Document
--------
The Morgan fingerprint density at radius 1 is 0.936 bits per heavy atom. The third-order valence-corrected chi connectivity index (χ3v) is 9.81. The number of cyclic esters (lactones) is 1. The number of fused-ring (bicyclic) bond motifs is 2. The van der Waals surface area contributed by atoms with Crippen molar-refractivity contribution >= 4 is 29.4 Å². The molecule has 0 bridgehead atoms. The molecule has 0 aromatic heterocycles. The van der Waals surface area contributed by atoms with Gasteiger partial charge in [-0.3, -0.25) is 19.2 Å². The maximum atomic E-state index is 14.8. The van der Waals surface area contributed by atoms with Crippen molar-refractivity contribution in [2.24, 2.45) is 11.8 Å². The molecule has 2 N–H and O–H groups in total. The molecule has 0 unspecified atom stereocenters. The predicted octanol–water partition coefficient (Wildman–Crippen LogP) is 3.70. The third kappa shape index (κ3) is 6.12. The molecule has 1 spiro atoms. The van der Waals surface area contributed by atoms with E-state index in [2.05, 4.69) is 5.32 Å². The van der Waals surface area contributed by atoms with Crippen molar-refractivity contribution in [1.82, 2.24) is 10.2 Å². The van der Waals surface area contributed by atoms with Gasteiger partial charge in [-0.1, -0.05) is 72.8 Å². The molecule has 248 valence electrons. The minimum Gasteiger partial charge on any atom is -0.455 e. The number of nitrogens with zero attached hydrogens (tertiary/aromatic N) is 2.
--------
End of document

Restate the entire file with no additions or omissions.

The Morgan fingerprint density at radius 1 is 0.936 bits per heavy atom. The third-order valence-corrected chi connectivity index (χ3v) is 9.81. The number of cyclic esters (lactones) is 1. The number of fused-ring (bicyclic) bond motifs is 2. The van der Waals surface area contributed by atoms with Crippen molar-refractivity contribution >= 4 is 29.4 Å². The molecule has 0 bridgehead atoms. The molecule has 0 aromatic heterocycles. The van der Waals surface area contributed by atoms with Gasteiger partial charge in [-0.3, -0.25) is 19.2 Å². The maximum atomic E-state index is 14.8. The van der Waals surface area contributed by atoms with Crippen molar-refractivity contribution in [2.24, 2.45) is 11.8 Å². The molecule has 2 N–H and O–H groups in total. The molecule has 0 unspecified atom stereocenters. The predicted octanol–water partition coefficient (Wildman–Crippen LogP) is 3.70. The third kappa shape index (κ3) is 6.12. The molecule has 1 spiro atoms. The van der Waals surface area contributed by atoms with E-state index in [2.05, 4.69) is 5.32 Å². The van der Waals surface area contributed by atoms with Crippen molar-refractivity contribution in [1.82, 2.24) is 10.2 Å². The van der Waals surface area contributed by atoms with Gasteiger partial charge in [-0.1, -0.05) is 72.8 Å². The molecule has 248 valence electrons. The minimum Gasteiger partial charge on any atom is -0.455 e. The number of nitrogens with zero attached hydrogens (tertiary/aromatic N) is 2.